·    100% of high-risk sites have management plans.

·    Respond to requests / incidents within 5 working days.

·    Increase in number of NRC supported community led pest control programmes (Increase by 10% per annum).

·    All exemptions to any rule are reported.

·    Increase in awareness of sustained control species.

·    Increase in hectares of high-risk KDB areas protected by fencing.

 

Council staff will develop an annual Kauri Dieback Work Plan describing a schedule of works for key activities relating to council’s kauri dieback programme.  This will include operational activities relating to the ongoing groundtruthing of priority aerial surveilance risk sites, requests from public and other engagement and educational opportunites.  This will be updated annually.

 

Kauri dieback management plan – minimum criteria (RPMP Appendix 3)

 

All kauri dieback management plans developed under this RPMP must contain the following criteria:

 

1. Description (site name, site location, soil sample numbers and other identification details)

2. Plan objectives to prevent or minimise the spread of kauri dieback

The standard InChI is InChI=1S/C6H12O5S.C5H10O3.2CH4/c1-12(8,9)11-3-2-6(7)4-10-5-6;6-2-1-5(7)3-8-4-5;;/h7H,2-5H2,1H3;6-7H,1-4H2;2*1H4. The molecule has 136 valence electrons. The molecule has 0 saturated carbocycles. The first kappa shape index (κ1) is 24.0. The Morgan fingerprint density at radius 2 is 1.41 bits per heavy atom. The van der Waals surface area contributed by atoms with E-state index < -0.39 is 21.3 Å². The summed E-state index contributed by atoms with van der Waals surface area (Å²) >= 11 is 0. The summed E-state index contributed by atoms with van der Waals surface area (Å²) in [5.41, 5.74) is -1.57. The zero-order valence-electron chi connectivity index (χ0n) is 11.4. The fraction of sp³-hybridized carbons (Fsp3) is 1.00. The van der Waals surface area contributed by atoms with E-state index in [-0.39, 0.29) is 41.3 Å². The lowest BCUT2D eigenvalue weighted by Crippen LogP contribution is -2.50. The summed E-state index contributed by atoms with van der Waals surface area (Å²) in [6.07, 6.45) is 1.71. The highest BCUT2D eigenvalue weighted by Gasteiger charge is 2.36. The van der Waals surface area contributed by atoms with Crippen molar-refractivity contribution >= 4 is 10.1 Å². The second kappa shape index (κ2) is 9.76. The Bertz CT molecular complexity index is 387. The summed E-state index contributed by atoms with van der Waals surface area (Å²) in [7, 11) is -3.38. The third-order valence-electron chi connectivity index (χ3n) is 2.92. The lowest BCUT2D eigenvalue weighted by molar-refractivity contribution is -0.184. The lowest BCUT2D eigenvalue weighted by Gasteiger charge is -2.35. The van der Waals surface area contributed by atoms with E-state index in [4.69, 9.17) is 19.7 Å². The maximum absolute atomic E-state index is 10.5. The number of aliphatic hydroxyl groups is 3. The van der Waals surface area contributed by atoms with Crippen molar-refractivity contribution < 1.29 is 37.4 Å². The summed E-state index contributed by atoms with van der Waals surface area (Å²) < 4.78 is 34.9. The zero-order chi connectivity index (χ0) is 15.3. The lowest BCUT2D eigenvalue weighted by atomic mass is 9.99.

3. Risk factors

a)      Proximity to other kauri;

b)      Proximity to other infected sites

c)      Vectors to infection;

4. Measures to be adopted:

a)      Vector risk mitigation i.e. phytosanitary measures, access limitations, control of feral animals, any otherdetils steps;

b)   Obligation of landowner, occupier, manager, user as relevant;

c)   Parameters and measures to ascertain wheather objectives are being acheived;

5. Monitoring and review

 

 


Council Meeting                                                                                                                  item: 8.1

21 August 2018

 

TITLE:

Chair's Report to Council

ID:

A1093067

From:

Bill Shepherd, Chairman

 

Purpose of report

This report is to receive information from the Chair on strategic issues, meetings/events attended, and correspondence sent for the month of July 2018.

 

Recommendation

That the report ‘Chair's Report to Council’ by Bill Shepherd, Chairman and dated 8 August 2018, be received.

 

Strategic issues

Local Government Conference and Regional Sector preconference tour

The Local Government New Zealand Conference was hosted by the Christchurch City Council in Christchurch on 15 July 2018.

Traditionally the member councils of the Regional Sector Group have a preconference tour looking at some of the local issues being dealt with by nearby regional councils.  The tour was hosted this year by Environment Canterbury.

Many of Canterbury’s water and soil issues are very different from ours in Northland.  However, seeing how they are dealing with their challenges helps us to understand the thinking that they have applied to meeting those challenges.  Canterbury’s water mainly comes from Alpine sources in major rivers and aquifers.  Their soils are gravel filled and porous, and as a result, nutrients leach very quickly into the groundwater.